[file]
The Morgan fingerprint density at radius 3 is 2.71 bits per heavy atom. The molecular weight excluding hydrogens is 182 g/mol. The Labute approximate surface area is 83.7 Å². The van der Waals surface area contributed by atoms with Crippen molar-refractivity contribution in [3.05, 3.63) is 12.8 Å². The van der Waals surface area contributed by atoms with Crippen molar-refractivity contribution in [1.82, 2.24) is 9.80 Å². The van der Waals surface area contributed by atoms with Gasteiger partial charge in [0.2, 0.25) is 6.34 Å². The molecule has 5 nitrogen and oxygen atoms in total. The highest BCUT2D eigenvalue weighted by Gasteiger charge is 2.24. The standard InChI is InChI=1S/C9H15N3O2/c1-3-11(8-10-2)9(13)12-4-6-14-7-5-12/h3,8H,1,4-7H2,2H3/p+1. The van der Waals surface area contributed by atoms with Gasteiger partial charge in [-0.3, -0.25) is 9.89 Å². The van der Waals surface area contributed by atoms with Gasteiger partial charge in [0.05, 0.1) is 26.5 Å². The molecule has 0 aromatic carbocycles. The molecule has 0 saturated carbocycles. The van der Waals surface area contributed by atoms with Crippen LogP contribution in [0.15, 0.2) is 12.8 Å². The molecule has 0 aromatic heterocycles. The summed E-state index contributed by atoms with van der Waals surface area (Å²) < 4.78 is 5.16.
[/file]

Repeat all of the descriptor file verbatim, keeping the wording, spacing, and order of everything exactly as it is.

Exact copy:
The Morgan fingerprint density at radius 3 is 2.71 bits per heavy atom. The molecular weight excluding hydrogens is 182 g/mol. The Labute approximate surface area is 83.7 Å². The van der Waals surface area contributed by atoms with Crippen molar-refractivity contribution in [3.05, 3.63) is 12.8 Å². The van der Waals surface area contributed by atoms with Crippen molar-refractivity contribution in [1.82, 2.24) is 9.80 Å². The van der Waals surface area contributed by atoms with Gasteiger partial charge in [0.2, 0.25) is 6.34 Å². The molecule has 5 nitrogen and oxygen atoms in total. The highest BCUT2D eigenvalue weighted by Gasteiger charge is 2.24. The standard InChI is InChI=1S/C9H15N3O2/c1-3-11(8-10-2)9(13)12-4-6-14-7-5-12/h3,8H,1,4-7H2,2H3/p+1. The van der Waals surface area contributed by atoms with Gasteiger partial charge in [-0.3, -0.25) is 9.89 Å². The van der Waals surface area contributed by atoms with Gasteiger partial charge in [0.05, 0.1) is 26.5 Å². The molecule has 0 aromatic carbocycles. The molecule has 0 saturated carbocycles. The van der Waals surface area contributed by atoms with Crippen LogP contribution in [0.15, 0.2) is 12.8 Å². The molecule has 0 aromatic heterocycles. The summed E-state index contributed by atoms with van der Waals surface area (Å²) < 4.78 is 5.16.